Kafka‘s style is so unique and revolutionary that works with the same indefinable but undoubted absurdity can only be described as “Kafkaesque”. Through the many interpretations of his symbolism-heavy writings, Kafka’s inner-most self is most revealed not through his tales, but in his letter to his father. Adapted for the stage by director Mark Cassidy and performer Alon Nashman, Kafka and Son gives a unique and intimate insight into Kafka the man as opposed to Kafka the writer, bringing to life the letter that his father never read.
The issue of how children interpret their parents is something that, at least in snippets, everyone will be able to identify with. It’s fascinating how Kafka considers even the minutiae of his father’s behaviour as having a massive impact on him and being responsible for stunting his emotional development; it seems to be a resentment that he simply cannot let go of. These are, like in many families, two completely opposite people thrown together by nothing but inescapable chance, harbouring a life-long inability to ever understand one another.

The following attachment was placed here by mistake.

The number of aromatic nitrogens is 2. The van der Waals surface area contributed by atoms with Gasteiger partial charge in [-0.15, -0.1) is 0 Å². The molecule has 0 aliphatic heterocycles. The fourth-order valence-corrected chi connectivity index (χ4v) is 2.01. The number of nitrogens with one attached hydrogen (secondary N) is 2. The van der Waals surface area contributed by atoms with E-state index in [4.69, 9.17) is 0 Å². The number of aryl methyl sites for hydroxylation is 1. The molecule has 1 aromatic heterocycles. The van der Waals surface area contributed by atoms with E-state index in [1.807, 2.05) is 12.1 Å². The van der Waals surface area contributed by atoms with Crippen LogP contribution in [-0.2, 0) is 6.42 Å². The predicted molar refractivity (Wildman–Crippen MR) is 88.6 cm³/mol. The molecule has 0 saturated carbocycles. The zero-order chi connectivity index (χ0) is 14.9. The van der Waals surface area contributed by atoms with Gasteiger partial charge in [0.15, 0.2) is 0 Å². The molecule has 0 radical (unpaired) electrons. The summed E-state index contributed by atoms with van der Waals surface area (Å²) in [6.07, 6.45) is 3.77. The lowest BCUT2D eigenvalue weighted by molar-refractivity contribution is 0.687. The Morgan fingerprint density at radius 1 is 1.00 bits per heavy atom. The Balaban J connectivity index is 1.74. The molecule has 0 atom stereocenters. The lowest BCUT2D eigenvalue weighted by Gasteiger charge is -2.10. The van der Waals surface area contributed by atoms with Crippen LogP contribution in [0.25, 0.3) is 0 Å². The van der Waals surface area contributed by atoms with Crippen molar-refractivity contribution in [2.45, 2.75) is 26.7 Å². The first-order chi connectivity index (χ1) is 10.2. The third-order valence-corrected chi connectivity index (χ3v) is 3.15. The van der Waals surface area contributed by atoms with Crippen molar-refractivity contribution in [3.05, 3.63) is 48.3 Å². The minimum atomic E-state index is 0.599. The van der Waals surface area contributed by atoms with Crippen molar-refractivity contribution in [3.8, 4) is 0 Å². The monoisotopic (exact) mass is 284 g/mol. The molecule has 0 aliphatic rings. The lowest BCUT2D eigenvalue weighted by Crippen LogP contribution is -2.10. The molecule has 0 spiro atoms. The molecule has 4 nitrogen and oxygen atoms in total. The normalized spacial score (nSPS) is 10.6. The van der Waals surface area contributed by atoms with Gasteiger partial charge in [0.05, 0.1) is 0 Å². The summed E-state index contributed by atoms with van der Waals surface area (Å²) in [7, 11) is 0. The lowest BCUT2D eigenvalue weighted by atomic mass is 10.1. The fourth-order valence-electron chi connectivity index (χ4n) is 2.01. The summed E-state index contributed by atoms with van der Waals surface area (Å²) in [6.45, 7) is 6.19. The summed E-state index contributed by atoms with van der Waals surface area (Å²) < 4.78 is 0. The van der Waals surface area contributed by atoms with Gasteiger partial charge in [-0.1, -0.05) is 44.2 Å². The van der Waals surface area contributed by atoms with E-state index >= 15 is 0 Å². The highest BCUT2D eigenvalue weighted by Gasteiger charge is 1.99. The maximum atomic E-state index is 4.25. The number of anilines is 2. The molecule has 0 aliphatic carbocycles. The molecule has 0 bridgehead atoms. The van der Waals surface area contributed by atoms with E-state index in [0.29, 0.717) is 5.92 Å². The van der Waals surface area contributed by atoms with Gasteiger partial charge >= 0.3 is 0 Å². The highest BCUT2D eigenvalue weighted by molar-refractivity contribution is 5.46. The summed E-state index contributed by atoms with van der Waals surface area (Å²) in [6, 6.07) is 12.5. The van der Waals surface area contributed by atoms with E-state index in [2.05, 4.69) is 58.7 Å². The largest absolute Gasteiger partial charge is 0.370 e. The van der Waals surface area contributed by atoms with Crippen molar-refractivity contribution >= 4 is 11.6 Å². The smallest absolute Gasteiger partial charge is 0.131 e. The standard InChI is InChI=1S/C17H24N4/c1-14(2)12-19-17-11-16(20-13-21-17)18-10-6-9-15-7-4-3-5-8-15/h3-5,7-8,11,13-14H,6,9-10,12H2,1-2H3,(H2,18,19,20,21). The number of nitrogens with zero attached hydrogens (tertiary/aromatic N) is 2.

Such tragedy is inherent in the script, but it is Nashman’s moving performance that really gives the play a thoroughly human element. Full of child-like vulnerability, Nashman manages to enthral the audience despite the overtly depressing subject matter. Marysia Bucholc and Camelia Koo’s set is stark, eery and never remains static, perfectly reflecting the narrative development of the play. Combined with Andrea Lundy’s lighting, the stage constantly merges from a physical representation to a metaphorical one and back again, never ceasing in projecting Kafka’s feelings of entrapment, nor his literary style. Some of the shadows that are created against the back of the stage are breathtaking, with Kafka’s father looming as a giant benevolent shadow over his weak, slight son. The music, composed by Osvaldo Golijov, is full of often unbearable emotion, with strings that scream right through the soul in agonising pain. With such a complex literary figure being made accessible in a way that so fully utilises the possibilities of the stage, this is faultless theatre that must not be missed.
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